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No. LXXXV.

MR. BURNS to MR. THOMSON.

April, 1796. ALAS, my dear Thomson, I fear it will be some time ere I tune my lyre again! “ By Babel streams I have sat and wept,” almost ever since I wrote you last : I have only known existence by the pressure of the heavy hand of sickness, and have counted time by the repercussions of pain! Rheumatism, cold, and fever, have formed to me a terrible combination. I close

my eyes in misery, and open them without hope. I look on the vernal day, and poor Fergusson

say, with

“ Say wherefore has an all-indulgent Heaven

Light to the comfortless and wretched given ?"

This will be delivered to you by a Mrs. Hyslop, landlady of the Globe Tavern here, which for these many years has been my horoff, and where our friend Clarke and I have had many a merry squeeze. I am highly delighted with Mr. Allan's etchings. Woo'd and married an'a', is admirable. The grouping is beyond all praise. The expression of the figures, conformable to the story in the ballad, is absolutely faultless perfection. I next admire, Turnim-spike. What I like least is, Jenny said to Jocky. Besides the female being in her appearance take her stooping into the account, she is at least two inches taller than her lover. Poor Cleghorn! I sincerely sympathize with him! Happy I am to think that he yet has a wellgrounded hope of health and enjoyment in this world. As for me but that is a * * * * * subject!

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No. LXXXVI.

MR. THOMSON to MR. BURNS.

4th May, 1796. I

NEED not tell you, my good Sir, what concern the receipt of your last gave me, and how much I sympathize in your sufferings. But do not, I beseech you, give yourself up to despondency, nor speak the language of despair. The vigour of your constitution, I trust, will soon set you on your feet again ; and then it is to be hoped you will see the wisdom and the necessity of taking due care of a life so valuable to your family, to your friends, and to the world.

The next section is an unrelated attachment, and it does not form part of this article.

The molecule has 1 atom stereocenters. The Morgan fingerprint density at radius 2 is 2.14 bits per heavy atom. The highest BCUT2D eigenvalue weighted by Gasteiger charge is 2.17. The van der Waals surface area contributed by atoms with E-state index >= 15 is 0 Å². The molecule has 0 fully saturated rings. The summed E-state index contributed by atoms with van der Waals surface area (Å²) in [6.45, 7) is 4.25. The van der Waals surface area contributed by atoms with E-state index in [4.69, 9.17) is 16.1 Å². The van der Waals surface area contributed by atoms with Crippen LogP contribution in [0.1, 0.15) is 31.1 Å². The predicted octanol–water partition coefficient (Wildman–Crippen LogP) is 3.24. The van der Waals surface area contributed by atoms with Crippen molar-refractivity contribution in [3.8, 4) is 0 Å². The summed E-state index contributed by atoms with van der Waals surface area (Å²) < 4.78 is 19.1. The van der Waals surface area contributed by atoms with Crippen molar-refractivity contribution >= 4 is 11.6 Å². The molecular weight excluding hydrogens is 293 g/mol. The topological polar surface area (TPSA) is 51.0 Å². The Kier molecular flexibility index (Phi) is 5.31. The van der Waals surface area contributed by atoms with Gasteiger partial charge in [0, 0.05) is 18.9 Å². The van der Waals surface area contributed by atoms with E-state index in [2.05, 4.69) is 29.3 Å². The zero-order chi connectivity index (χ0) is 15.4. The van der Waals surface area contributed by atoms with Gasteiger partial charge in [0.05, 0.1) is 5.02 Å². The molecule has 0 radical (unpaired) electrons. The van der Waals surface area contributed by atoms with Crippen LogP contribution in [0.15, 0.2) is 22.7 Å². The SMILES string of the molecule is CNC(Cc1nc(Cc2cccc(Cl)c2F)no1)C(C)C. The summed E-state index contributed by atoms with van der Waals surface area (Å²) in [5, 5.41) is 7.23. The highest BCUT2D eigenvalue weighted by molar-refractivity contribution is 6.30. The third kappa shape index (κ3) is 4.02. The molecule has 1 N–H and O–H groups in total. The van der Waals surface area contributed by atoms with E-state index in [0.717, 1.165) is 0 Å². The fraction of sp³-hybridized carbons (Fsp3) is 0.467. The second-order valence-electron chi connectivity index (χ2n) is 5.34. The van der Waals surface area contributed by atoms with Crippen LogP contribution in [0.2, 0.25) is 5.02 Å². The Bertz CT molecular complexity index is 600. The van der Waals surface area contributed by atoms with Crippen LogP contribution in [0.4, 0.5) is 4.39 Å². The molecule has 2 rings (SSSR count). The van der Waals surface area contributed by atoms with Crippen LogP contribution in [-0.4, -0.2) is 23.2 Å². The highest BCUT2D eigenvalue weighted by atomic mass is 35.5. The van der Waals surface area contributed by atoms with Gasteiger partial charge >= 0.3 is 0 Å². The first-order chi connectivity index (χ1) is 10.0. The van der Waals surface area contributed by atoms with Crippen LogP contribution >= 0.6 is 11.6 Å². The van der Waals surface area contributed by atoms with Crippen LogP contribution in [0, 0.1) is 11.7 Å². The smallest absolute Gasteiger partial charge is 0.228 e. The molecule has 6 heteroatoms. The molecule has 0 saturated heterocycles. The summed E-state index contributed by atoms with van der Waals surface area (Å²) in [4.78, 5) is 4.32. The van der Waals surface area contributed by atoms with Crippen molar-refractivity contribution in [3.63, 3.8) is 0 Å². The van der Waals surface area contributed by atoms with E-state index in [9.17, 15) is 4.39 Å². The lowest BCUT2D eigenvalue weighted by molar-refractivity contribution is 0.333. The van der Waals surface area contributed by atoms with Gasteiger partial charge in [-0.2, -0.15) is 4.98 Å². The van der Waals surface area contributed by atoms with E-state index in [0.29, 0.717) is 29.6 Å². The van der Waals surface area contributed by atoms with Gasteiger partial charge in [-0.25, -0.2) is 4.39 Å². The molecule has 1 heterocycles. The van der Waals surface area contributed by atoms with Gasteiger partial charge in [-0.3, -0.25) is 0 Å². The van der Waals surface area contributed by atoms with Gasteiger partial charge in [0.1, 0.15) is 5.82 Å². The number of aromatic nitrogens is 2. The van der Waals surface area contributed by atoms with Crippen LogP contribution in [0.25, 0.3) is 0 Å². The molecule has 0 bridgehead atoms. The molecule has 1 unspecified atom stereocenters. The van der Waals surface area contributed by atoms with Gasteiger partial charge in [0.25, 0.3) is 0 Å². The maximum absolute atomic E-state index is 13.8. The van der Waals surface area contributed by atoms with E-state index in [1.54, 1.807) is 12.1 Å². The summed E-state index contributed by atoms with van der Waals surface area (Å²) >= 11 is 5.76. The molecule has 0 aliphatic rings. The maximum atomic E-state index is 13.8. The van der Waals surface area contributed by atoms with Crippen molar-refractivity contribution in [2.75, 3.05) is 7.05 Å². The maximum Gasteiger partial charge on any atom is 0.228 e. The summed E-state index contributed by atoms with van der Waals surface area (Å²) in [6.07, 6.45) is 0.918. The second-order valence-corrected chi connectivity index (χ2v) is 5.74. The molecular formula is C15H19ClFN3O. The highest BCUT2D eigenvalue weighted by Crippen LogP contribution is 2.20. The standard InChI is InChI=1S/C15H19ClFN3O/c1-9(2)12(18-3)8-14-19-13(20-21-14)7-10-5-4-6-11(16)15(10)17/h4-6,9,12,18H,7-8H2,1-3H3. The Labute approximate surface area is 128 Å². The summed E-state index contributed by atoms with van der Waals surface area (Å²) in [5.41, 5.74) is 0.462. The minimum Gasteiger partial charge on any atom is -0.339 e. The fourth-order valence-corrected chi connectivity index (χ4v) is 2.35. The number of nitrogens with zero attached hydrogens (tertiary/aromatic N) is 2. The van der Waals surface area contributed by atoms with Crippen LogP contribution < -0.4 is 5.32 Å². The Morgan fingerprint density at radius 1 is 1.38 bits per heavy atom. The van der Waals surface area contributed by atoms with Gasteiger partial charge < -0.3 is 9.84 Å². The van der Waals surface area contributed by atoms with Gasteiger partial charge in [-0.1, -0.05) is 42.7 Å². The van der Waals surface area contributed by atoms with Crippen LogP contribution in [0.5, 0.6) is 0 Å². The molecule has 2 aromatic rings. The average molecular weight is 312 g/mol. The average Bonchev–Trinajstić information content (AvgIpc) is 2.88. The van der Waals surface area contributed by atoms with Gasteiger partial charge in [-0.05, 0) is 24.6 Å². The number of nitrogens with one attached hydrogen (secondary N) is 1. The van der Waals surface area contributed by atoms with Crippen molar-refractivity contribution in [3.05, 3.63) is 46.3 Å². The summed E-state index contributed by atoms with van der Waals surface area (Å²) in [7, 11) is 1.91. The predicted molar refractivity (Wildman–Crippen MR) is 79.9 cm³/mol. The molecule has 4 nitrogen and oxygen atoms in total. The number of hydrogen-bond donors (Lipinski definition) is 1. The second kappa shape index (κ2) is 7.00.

Trusting that your next will bring agreeable accounts of your convalescence, and returning good spirits, I remain with sincere regard yours.

P.S. Mrs. Hyslop, I doubt not, delivered the gold seal to you in good condition.

No.

No. LXXXVII.

MR. BURNS to MR. THOMSON.

MY DEAR SIR,

I ONCE mentioned to you an air which I have long admired-Here's a health to them that's awa, hiney, but I forget if you took any notice of it. I have just been trying to suit it with verses; and I beg leave to recommend the air to your attention once more. I have only begun it.

CHORUS

Here's a health to ane I lo'e dear,
Here's a health to ane I lo'e dear;
Thou art sweet as the smile when fond lovers meet,
And soft as their parting tear-Jessy !

Altho'

Altho' thou maun never be mine,

Altho' even hope is denied ; 'Tis sweeter for thee despairing, Than aught in the world beside-Jessy !

Here's a health, &c.

I mourn thro’ the gay, gaudy day;:

As, hopeless, I muse on thy charms; But welcome the dream o'sweet slumber, For then I am lockt in thy arms—Jessy !

Here's a health, &c.

1
guess by the dear angel smile,

I guess by the love-rolling e'e;
But why urge the tender confession
'Gainst fortune's fell cruel decree-Jessy !

Here's a health, &c.*

No.

In the letter to Mr. Thomson, the three first stanzas only are given, and Mr. Thomson supposed our poet

had never gone farther. Among his MSS. was, however, found the fourth stanza, which completes this exquisite song, the last finished offspring of his muse.

E.

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